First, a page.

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Apple's EULA, as pictured here in Windows XP says you can't install Safari on non-Apple hardware, meaning that Apple has just massively violated its own EULA.  (Source: DailyTech)
Safari for Windows is having some serious issues that deserve a second look.

Fueled by Safari's release on Windows last June and strong Mac sales, Apple's Safari browser has been making modest inroads in the browser marketshare competition, moving up from around 4.6 percent around 5.7 percent between April 2007 and February 2008, according to Net Applications.  It even was able to best the Acid3 test, showing off its compatibility prowess.

However  Safari has run into some troubles.  Apple made the dubious decision of trying to coerce iTune's 500 million users into installing Safari along with the normal iTunes update, via a pesky dialog, which comes with the install Safari option checked by default.  Mozilla blasted Apple for this tactic, saying it "borders on malware distribution practices". 

Now someone has humorously pointed out that in its promotional zealousness, Apple appears to have unintentionally encouraged massive violation of and made a mockery of its own End User License Agreement (EULA) for Safari.  EULAs are supposed to set clear legal guidelines for terms of use and help consumers know what they can and cannot do (i.e. you cannot install this software on everyone in your neighborhood's computers).  Apple's EULA states that Safari can be installed on "
a single Apple-labeled computer at a time", forbidding non-Apple-marked hardware Windows machines, and the updater itself states that "Use of this software is subject to the original Software License Agreement(s) that accompanied the software being updated."

So apparently Apple has succeeded in massively violating its own EULA, a possible first of this scale, depending on the number of accidental or intentional Safari downloads.  Lawyers point out that concerned citizens need not fear about legal action from Apple.  Jonathan Kramer, a tech attorney who runs Kramer Telecom Law Firm states, "We call this an impossibility issue, you can't enforce a term that's impossible."

Amidst this embarassing debacle, new reports are coming in that Safari is faring rather poorly on Windows XP, with many users experiencing crashes.  Windows XP users who felt smug about Windows Vista bugs, may find an unexpected new source of problems-- Apple.  Apple's support forum is being flooded by angry posters complaining that their XP version of the Safari browser is broken.  Says SakJosep, one such poster, "When I try to start Safari 3.1 in Windows XP, it crashes right away."

OllieK92 echoes the previous posters sentiments, stating, "I have this problem too, I have no idea what it is."

Some users are reporting that the browser simply will not open.  The thread on the problems has received over 1,000 views well before receiving much media coverage, making it clear that the problem may be afflicting many users.  There have also been scattered reports of Safari not running on Vista, though XP has received many more such reports.  Of the Vista problems, most posters said the previous versions worked properly, but that the update to the current version, 3.1 broke the browser.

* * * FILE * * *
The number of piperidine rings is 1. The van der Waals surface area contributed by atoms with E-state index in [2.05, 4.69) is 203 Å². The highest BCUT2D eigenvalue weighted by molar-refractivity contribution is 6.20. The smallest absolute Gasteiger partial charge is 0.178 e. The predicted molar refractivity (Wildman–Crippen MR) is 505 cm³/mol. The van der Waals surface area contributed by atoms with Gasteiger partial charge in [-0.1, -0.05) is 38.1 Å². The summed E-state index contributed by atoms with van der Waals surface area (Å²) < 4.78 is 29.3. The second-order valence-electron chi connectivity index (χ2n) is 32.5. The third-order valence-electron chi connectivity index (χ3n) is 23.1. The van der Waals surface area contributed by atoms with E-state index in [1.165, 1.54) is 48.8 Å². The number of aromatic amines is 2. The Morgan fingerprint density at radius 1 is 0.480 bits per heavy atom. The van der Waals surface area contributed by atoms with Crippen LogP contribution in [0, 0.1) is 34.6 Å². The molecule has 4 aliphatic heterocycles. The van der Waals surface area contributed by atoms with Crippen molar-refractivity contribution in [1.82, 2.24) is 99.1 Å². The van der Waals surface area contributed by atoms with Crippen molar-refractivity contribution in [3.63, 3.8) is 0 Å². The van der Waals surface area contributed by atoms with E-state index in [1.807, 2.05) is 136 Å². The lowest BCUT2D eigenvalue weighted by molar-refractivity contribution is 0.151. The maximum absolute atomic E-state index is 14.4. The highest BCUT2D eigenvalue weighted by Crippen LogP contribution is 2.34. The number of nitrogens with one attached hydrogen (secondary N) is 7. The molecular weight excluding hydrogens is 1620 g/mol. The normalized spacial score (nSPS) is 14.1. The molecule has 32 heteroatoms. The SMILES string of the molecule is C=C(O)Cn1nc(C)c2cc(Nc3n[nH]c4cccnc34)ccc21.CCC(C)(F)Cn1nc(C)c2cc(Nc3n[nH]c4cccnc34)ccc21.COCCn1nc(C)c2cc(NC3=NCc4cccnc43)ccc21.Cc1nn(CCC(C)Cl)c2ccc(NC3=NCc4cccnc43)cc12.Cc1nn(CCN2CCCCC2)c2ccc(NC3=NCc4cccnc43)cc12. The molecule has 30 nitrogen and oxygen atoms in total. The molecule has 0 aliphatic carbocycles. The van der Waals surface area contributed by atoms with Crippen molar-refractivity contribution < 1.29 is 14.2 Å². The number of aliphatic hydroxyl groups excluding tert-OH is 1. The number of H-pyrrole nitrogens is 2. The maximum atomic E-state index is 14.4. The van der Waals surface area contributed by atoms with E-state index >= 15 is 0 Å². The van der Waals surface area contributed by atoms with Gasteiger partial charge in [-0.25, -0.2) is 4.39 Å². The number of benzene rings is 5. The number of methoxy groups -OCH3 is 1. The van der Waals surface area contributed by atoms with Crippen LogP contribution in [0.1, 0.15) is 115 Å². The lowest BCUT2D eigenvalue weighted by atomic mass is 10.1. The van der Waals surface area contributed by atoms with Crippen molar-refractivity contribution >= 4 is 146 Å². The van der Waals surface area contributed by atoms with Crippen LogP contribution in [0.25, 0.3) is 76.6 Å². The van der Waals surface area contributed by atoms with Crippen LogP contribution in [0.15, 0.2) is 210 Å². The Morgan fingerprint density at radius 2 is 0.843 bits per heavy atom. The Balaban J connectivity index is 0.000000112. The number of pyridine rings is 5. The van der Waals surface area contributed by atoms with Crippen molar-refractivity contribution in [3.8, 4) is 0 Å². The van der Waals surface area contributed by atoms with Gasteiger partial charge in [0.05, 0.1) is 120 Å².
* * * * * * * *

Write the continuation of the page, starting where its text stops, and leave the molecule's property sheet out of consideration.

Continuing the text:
Ironically, the new version of Safari-- 3.1-- had mostly received glowing reviews.  Many reviewers lauded its better speed, security, search tools, and improved support of HTML standards.  However all is not sunny in Cupertino as it appears that Apple may be in for some more criticism amid poorly though out attempts to leverage its iTunes user base as a means of pushing the browser, and from some pesky bugs that have cropped up.


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RE: so?
By Gul Westfale on 3/27/2008 4:09:32 PM , Rating: 4
The European Commission have just announced an agreement whereby
English will be the official language of the EU, rather than German, which
was the other possibility. As part of the negotiations, Her Majesty's
government conceded that English spelling had some room for improvement and
has accepted a five year phase in plan that would be known as "EuroEnglish".

In the first year, "s" will replace the soft "c". Sertainly, this will
make the sivil servants jump for joy. The hard "c" will be dropped in favour
of the "k". This should klear up konfusion and keyboards kan have 1 less
letter.

There will be growing publik enthusiasm in the sekond year, when the
troublesome "ph" will be replaced with the "f". This will make words like
"fotograf" 20% shorter.

In the third year, publik akseptanse of the new spelling kan be
expekted to reach the stage where more komplikated changes are possible.

Governments will enkorage the removal of double letters, which have always
ben a deterent to akurate speling. Also, al wil agre that the horible mes of
the silent "e"s in the language is disgraseful, and they should go away.

By the 4th year, peopl wil be reseptiv to steps such as replasing "th"
with "z" and "w" with "v".

During ze fifz year, ze unesesary "o" kan be dropd from vords
kontaining "ou" and similar changes vud of kors be aplid to ozer
kombinations of leters. After zis fifz year, ve vil hav a realy sensibl
riten styl. Zer vil be no mor trubls or difikultis and evrivun vil find it
ezi to understand each ozer

ZE DREAM VIL FINALI KUM TRU!

(i saw this in a magazine a while back, but now it is ebaum's and a couple of other sites. i haf no idea hoo ze original auzor mite be.)


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